Edinburgh: Edinburgh University Press, forthcoming 2020.

Oxford University Press, 2011. The Late Work of Jean-Luc Godard. Critical Quarterly 51, no. 3. October 2009. Edinburgh: Edinburgh University Press, forthcoming 2020. Jack Nicholson in The Passenger. Edinburgh: Edinburgh University Press, 2018.

Oxford: Oxford University Press, 2011. Sherlock ’s Epistemological Economy and the Value of ‘Fan’ Knowledge: How Producer-fans Play the (Great) Game of Fandom. Online ISBN 978-1-137-46963-2. eBook Packages Literature, Cultural and Media Studies. Personalised recommendations. The Homeless Network: Sherlock Holmes and Adaptation.

Adaptation persists as a major area of inquiry in both film and literary .

Adaptation persists as a major area of inquiry in both film and literary studies.

True to the Spirit: Film Adaptation and the Question of Fidelity.

New York: Oxford University Press, 2011. Refereed Articles Filming a Miracle: Ordet, Silent Light, and the Spirit of Contemplative Cinema. Critical Quarterly 53, no. 3 (2011): 91-95. New York: Oxford University Press, 2011.

In MacCabe, Colin; Murray, Kathleen; Warner, Rick (ed. Whitlock, Cathy (2010). Designs on Film: A Century of Hollywood Art Direction. ISBN 978-0-06-088122-1. Turner, Adrian (1994). Oxford University Press. ISBN 978-0-19-537466-7. Alternate: Patterson, Alice (2008). Imaging Subjects and Imagining Bodies: T. E. Lawrence's Seven Pillars of Wisdom and David Lean's Lawrence of Arabia". In Kranz, David . Mellerski, Nancy C. (ed. The Making of David Lean's Lawrence of Arabia. Dragon's World Ltd. ISBN 978-1-85028-211-2.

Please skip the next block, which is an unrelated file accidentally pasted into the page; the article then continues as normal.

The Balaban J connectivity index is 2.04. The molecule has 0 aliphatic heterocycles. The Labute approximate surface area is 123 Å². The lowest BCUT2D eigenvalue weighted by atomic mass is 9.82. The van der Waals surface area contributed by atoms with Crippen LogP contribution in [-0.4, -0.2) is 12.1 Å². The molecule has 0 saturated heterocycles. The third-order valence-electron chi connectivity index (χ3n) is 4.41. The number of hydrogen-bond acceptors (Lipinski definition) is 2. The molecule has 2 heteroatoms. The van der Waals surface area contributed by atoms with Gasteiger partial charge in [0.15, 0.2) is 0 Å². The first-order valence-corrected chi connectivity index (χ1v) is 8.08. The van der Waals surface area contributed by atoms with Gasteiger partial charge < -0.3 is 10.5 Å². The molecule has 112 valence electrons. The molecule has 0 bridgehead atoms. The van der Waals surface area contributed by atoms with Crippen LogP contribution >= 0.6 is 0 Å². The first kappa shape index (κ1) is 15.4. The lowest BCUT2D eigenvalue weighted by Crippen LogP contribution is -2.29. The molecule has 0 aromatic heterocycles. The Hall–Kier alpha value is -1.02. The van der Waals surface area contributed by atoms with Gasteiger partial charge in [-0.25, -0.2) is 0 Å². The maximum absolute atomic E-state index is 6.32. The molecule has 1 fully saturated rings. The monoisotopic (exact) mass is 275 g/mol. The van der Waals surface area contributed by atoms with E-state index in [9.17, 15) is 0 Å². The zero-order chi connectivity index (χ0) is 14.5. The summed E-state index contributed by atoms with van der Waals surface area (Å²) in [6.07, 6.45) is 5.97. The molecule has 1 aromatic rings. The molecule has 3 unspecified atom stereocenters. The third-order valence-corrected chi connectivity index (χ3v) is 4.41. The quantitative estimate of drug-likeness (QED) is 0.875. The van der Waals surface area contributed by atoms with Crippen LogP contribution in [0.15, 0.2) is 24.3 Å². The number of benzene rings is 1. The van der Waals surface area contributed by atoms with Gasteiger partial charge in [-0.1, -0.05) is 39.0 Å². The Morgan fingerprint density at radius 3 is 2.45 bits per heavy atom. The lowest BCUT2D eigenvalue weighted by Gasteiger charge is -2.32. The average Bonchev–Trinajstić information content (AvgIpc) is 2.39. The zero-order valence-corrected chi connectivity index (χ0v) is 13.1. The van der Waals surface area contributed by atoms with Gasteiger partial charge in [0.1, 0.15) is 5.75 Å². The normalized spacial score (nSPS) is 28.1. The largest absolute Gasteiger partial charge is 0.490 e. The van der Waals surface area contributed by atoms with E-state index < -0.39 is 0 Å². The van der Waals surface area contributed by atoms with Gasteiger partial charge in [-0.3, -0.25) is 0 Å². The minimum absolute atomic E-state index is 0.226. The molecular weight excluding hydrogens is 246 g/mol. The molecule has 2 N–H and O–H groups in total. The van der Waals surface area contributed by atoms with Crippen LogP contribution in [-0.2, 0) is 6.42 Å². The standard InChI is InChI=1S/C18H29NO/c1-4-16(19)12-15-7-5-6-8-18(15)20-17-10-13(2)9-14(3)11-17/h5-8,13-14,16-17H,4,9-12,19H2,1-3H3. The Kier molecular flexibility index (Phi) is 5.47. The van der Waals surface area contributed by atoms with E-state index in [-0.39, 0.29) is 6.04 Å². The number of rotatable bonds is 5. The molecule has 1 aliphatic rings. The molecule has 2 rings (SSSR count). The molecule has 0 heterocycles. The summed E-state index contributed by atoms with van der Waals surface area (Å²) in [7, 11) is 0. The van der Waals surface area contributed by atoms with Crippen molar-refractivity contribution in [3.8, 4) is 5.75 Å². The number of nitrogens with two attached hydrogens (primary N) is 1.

are adaptations-films that use an already published book, dramatic work, or comic as their source material. then for most spectators the question of whether these adaptations are "true to the spirit" of the original is central.

Fifty percent of Hollywood productions each year are adaptations-films that use an already published book, dramatic work, or comic as their source material. If the original is well known, then for most spectators the question of whether these adaptations are "true to the spirit" of the original is central.